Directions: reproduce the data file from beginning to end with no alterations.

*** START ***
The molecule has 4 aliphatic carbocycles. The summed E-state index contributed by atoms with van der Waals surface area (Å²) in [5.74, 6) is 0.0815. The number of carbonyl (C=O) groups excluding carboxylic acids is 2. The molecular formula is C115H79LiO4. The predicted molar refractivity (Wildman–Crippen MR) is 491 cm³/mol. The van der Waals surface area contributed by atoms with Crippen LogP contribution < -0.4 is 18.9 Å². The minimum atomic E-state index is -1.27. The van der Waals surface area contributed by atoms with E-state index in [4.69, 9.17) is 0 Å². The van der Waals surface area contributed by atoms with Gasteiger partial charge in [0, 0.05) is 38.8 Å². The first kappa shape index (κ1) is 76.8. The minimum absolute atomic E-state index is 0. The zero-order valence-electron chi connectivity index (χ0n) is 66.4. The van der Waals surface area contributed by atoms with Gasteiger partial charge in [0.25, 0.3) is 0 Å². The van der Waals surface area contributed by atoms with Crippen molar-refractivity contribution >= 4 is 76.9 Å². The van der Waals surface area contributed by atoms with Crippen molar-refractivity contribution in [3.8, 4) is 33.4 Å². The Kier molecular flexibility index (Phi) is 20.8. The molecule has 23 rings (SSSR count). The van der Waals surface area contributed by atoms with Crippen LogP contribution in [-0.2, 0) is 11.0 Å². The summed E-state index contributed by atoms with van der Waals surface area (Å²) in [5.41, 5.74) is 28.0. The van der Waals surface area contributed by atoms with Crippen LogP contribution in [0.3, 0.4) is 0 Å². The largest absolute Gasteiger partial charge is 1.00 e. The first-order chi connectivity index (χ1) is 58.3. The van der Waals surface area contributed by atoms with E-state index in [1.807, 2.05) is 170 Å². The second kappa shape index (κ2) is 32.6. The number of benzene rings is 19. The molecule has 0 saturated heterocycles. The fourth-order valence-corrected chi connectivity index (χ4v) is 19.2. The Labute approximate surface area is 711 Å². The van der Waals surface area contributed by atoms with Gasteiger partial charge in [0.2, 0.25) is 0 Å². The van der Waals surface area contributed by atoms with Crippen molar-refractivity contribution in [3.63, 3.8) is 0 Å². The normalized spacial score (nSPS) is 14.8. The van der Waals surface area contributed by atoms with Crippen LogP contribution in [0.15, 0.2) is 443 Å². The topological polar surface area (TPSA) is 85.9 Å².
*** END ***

The molecule has 4 aliphatic carbocycles. The summed E-state index contributed by atoms with van der Waals surface area (Å²) in [5.74, 6) is 0.0815. The number of carbonyl (C=O) groups excluding carboxylic acids is 2. The molecular formula is C115H79LiO4. The predicted molar refractivity (Wildman–Crippen MR) is 491 cm³/mol. The van der Waals surface area contributed by atoms with Crippen LogP contribution < -0.4 is 18.9 Å². The minimum atomic E-state index is -1.27. The van der Waals surface area contributed by atoms with E-state index in [4.69, 9.17) is 0 Å². The van der Waals surface area contributed by atoms with Gasteiger partial charge in [0, 0.05) is 38.8 Å². The first kappa shape index (κ1) is 76.8. The minimum absolute atomic E-state index is 0. The zero-order valence-electron chi connectivity index (χ0n) is 66.4. The van der Waals surface area contributed by atoms with Gasteiger partial charge in [0.25, 0.3) is 0 Å². The van der Waals surface area contributed by atoms with Crippen molar-refractivity contribution >= 4 is 76.9 Å². The van der Waals surface area contributed by atoms with Crippen molar-refractivity contribution in [3.8, 4) is 33.4 Å². The Kier molecular flexibility index (Phi) is 20.8. The molecule has 23 rings (SSSR count). The van der Waals surface area contributed by atoms with Crippen LogP contribution in [-0.2, 0) is 11.0 Å². The summed E-state index contributed by atoms with van der Waals surface area (Å²) in [5.41, 5.74) is 28.0. The van der Waals surface area contributed by atoms with Crippen LogP contribution in [0.3, 0.4) is 0 Å². The largest absolute Gasteiger partial charge is 1.00 e. The first-order chi connectivity index (χ1) is 58.3. The van der Waals surface area contributed by atoms with E-state index in [1.807, 2.05) is 170 Å². The second kappa shape index (κ2) is 32.6. The number of benzene rings is 19. The molecule has 0 saturated heterocycles. The fourth-order valence-corrected chi connectivity index (χ4v) is 19.2. The Labute approximate surface area is 711 Å². The van der Waals surface area contributed by atoms with Gasteiger partial charge in [0.2, 0.25) is 0 Å². The van der Waals surface area contributed by atoms with Crippen molar-refractivity contribution in [3.63, 3.8) is 0 Å². The normalized spacial score (nSPS) is 14.8. The van der Waals surface area contributed by atoms with Crippen LogP contribution in [0.15, 0.2) is 443 Å². The topological polar surface area (TPSA) is 85.9 Å².